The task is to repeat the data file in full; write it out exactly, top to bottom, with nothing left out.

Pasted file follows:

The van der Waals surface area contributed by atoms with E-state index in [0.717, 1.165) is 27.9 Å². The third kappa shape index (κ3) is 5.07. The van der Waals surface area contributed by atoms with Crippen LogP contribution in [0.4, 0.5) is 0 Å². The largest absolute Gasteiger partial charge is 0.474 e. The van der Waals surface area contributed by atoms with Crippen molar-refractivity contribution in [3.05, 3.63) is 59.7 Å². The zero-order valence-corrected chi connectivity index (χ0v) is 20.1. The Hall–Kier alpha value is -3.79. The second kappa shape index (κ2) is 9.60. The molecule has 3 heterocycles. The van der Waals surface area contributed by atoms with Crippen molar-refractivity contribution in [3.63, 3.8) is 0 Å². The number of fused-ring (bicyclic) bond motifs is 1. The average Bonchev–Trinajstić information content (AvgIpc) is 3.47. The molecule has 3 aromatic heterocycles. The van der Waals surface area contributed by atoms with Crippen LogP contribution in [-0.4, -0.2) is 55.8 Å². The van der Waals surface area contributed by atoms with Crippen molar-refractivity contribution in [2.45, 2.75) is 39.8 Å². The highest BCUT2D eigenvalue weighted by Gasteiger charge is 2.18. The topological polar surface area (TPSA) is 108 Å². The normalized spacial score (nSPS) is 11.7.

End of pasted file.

The van der Waals surface area contributed by atoms with E-state index in [0.717, 1.165) is 27.9 Å². The third kappa shape index (κ3) is 5.07. The van der Waals surface area contributed by atoms with Crippen LogP contribution in [0.4, 0.5) is 0 Å². The largest absolute Gasteiger partial charge is 0.474 e. The van der Waals surface area contributed by atoms with Crippen molar-refractivity contribution in [3.05, 3.63) is 59.7 Å². The zero-order valence-corrected chi connectivity index (χ0v) is 20.1. The Hall–Kier alpha value is -3.79. The second kappa shape index (κ2) is 9.60. The molecule has 3 heterocycles. The van der Waals surface area contributed by atoms with Crippen molar-refractivity contribution in [3.63, 3.8) is 0 Å². The number of fused-ring (bicyclic) bond motifs is 1. The average Bonchev–Trinajstić information content (AvgIpc) is 3.47. The molecule has 3 aromatic heterocycles. The van der Waals surface area contributed by atoms with Crippen LogP contribution in [-0.4, -0.2) is 55.8 Å². The van der Waals surface area contributed by atoms with Crippen molar-refractivity contribution in [2.45, 2.75) is 39.8 Å². The highest BCUT2D eigenvalue weighted by Gasteiger charge is 2.18. The topological polar surface area (TPSA) is 108 Å². The normalized spacial score (nSPS) is 11.7.